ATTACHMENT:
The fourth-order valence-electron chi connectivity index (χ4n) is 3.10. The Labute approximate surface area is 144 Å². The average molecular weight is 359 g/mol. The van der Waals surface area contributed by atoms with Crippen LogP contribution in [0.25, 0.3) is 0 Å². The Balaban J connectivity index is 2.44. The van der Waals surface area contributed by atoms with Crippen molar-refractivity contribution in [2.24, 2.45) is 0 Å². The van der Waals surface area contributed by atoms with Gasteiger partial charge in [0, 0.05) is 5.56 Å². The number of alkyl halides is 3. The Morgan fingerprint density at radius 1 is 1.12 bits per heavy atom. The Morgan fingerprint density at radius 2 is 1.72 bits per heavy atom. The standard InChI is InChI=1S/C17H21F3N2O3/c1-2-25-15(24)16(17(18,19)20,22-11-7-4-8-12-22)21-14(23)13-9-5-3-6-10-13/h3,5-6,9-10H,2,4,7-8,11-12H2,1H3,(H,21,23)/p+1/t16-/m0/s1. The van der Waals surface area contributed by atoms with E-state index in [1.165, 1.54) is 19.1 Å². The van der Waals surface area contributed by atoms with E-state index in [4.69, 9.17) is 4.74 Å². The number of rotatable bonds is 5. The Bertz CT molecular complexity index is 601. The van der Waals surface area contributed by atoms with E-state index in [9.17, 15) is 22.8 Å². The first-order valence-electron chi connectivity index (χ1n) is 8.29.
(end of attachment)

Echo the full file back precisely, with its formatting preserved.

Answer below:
The fourth-order valence-electron chi connectivity index (χ4n) is 3.10. The Labute approximate surface area is 144 Å². The average molecular weight is 359 g/mol. The van der Waals surface area contributed by atoms with Crippen LogP contribution in [0.25, 0.3) is 0 Å². The Balaban J connectivity index is 2.44. The van der Waals surface area contributed by atoms with Crippen molar-refractivity contribution in [2.24, 2.45) is 0 Å². The van der Waals surface area contributed by atoms with Gasteiger partial charge in [0, 0.05) is 5.56 Å². The number of alkyl halides is 3. The Morgan fingerprint density at radius 1 is 1.12 bits per heavy atom. The Morgan fingerprint density at radius 2 is 1.72 bits per heavy atom. The standard InChI is InChI=1S/C17H21F3N2O3/c1-2-25-15(24)16(17(18,19)20,22-11-7-4-8-12-22)21-14(23)13-9-5-3-6-10-13/h3,5-6,9-10H,2,4,7-8,11-12H2,1H3,(H,21,23)/p+1/t16-/m0/s1. The van der Waals surface area contributed by atoms with E-state index in [1.165, 1.54) is 19.1 Å². The van der Waals surface area contributed by atoms with E-state index in [4.69, 9.17) is 4.74 Å². The number of rotatable bonds is 5. The Bertz CT molecular complexity index is 601. The van der Waals surface area contributed by atoms with E-state index in [9.17, 15) is 22.8 Å². The first-order valence-electron chi connectivity index (χ1n) is 8.29.